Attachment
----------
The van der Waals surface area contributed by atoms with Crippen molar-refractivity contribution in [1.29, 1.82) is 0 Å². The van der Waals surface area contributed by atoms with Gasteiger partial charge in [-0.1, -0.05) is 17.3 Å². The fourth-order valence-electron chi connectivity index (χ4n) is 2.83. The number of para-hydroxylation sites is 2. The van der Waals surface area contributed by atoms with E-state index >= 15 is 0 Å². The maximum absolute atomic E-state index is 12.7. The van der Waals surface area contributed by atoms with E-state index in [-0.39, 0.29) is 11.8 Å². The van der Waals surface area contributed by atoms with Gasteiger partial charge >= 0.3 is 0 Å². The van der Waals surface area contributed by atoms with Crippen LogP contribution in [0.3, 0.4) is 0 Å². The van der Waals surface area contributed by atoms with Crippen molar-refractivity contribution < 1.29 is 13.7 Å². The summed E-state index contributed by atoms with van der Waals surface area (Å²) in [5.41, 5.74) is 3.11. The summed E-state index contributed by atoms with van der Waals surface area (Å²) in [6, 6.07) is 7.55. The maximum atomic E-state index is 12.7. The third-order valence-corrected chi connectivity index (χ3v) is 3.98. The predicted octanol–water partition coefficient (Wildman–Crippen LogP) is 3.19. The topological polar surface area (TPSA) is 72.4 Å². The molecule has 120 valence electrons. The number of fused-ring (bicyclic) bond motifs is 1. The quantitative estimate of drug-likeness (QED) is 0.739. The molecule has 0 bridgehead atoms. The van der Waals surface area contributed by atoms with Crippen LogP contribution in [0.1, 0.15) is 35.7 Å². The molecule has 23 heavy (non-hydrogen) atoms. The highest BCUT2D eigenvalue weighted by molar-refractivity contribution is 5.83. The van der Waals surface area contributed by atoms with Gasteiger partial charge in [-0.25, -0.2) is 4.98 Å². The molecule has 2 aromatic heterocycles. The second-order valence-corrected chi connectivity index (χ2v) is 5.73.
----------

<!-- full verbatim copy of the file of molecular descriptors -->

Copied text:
The van der Waals surface area contributed by atoms with Crippen molar-refractivity contribution in [1.29, 1.82) is 0 Å². The van der Waals surface area contributed by atoms with Gasteiger partial charge in [-0.1, -0.05) is 17.3 Å². The fourth-order valence-electron chi connectivity index (χ4n) is 2.83. The number of para-hydroxylation sites is 2. The van der Waals surface area contributed by atoms with E-state index >= 15 is 0 Å². The maximum absolute atomic E-state index is 12.7. The van der Waals surface area contributed by atoms with E-state index in [-0.39, 0.29) is 11.8 Å². The van der Waals surface area contributed by atoms with Gasteiger partial charge >= 0.3 is 0 Å². The van der Waals surface area contributed by atoms with Crippen LogP contribution in [0.3, 0.4) is 0 Å². The van der Waals surface area contributed by atoms with Crippen molar-refractivity contribution < 1.29 is 13.7 Å². The summed E-state index contributed by atoms with van der Waals surface area (Å²) in [5.41, 5.74) is 3.11. The summed E-state index contributed by atoms with van der Waals surface area (Å²) in [6, 6.07) is 7.55. The maximum atomic E-state index is 12.7. The third-order valence-corrected chi connectivity index (χ3v) is 3.98. The predicted octanol–water partition coefficient (Wildman–Crippen LogP) is 3.19. The topological polar surface area (TPSA) is 72.4 Å². The molecule has 120 valence electrons. The number of fused-ring (bicyclic) bond motifs is 1. The quantitative estimate of drug-likeness (QED) is 0.739. The molecule has 0 bridgehead atoms. The van der Waals surface area contributed by atoms with Crippen LogP contribution in [0.1, 0.15) is 35.7 Å². The molecule has 23 heavy (non-hydrogen) atoms. The highest BCUT2D eigenvalue weighted by molar-refractivity contribution is 5.83. The van der Waals surface area contributed by atoms with Gasteiger partial charge in [-0.25, -0.2) is 4.98 Å². The molecule has 2 aromatic heterocycles. The second-order valence-corrected chi connectivity index (χ2v) is 5.73.